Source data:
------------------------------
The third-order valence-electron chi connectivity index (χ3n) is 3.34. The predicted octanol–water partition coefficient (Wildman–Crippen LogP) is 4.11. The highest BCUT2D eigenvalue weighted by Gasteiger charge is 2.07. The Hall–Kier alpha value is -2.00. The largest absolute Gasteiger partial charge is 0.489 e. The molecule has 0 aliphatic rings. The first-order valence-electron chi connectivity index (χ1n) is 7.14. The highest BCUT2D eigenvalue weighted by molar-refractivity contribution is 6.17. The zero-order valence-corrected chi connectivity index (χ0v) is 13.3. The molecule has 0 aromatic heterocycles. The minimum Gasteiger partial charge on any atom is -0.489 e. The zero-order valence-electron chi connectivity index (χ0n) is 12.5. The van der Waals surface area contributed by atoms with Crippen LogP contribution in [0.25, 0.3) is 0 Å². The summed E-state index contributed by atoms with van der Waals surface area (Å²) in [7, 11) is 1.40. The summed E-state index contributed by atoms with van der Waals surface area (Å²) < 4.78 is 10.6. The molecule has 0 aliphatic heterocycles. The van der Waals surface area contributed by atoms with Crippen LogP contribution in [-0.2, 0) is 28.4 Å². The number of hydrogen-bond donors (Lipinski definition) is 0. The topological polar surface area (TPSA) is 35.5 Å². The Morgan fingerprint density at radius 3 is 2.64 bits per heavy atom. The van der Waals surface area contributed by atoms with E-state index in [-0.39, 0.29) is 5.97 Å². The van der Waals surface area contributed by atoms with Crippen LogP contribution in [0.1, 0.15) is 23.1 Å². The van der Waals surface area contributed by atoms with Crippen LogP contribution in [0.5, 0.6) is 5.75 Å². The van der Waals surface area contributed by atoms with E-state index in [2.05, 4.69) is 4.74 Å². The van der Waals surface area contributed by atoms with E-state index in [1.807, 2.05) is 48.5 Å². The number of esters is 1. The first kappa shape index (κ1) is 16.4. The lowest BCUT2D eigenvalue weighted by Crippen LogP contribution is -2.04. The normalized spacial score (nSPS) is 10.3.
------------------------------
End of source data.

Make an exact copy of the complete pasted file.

The third-order valence-electron chi connectivity index (χ3n) is 3.34. The predicted octanol–water partition coefficient (Wildman–Crippen LogP) is 4.11. The highest BCUT2D eigenvalue weighted by Gasteiger charge is 2.07. The Hall–Kier alpha value is -2.00. The largest absolute Gasteiger partial charge is 0.489 e. The molecule has 0 aliphatic rings. The first-order valence-electron chi connectivity index (χ1n) is 7.14. The highest BCUT2D eigenvalue weighted by molar-refractivity contribution is 6.17. The zero-order valence-corrected chi connectivity index (χ0v) is 13.3. The molecule has 0 aromatic heterocycles. The minimum Gasteiger partial charge on any atom is -0.489 e. The zero-order valence-electron chi connectivity index (χ0n) is 12.5. The van der Waals surface area contributed by atoms with Crippen LogP contribution in [0.25, 0.3) is 0 Å². The summed E-state index contributed by atoms with van der Waals surface area (Å²) in [7, 11) is 1.40. The summed E-state index contributed by atoms with van der Waals surface area (Å²) < 4.78 is 10.6. The molecule has 0 aliphatic heterocycles. The van der Waals surface area contributed by atoms with Crippen LogP contribution in [-0.2, 0) is 28.4 Å². The number of hydrogen-bond donors (Lipinski definition) is 0. The topological polar surface area (TPSA) is 35.5 Å². The Morgan fingerprint density at radius 3 is 2.64 bits per heavy atom. The van der Waals surface area contributed by atoms with E-state index in [-0.39, 0.29) is 5.97 Å². The van der Waals surface area contributed by atoms with Crippen LogP contribution in [0.1, 0.15) is 23.1 Å². The van der Waals surface area contributed by atoms with Crippen LogP contribution in [0.5, 0.6) is 5.75 Å². The van der Waals surface area contributed by atoms with E-state index in [2.05, 4.69) is 4.74 Å². The van der Waals surface area contributed by atoms with E-state index in [1.807, 2.05) is 48.5 Å². The number of esters is 1. The first kappa shape index (κ1) is 16.4. The lowest BCUT2D eigenvalue weighted by Crippen LogP contribution is -2.04. The normalized spacial score (nSPS) is 10.3.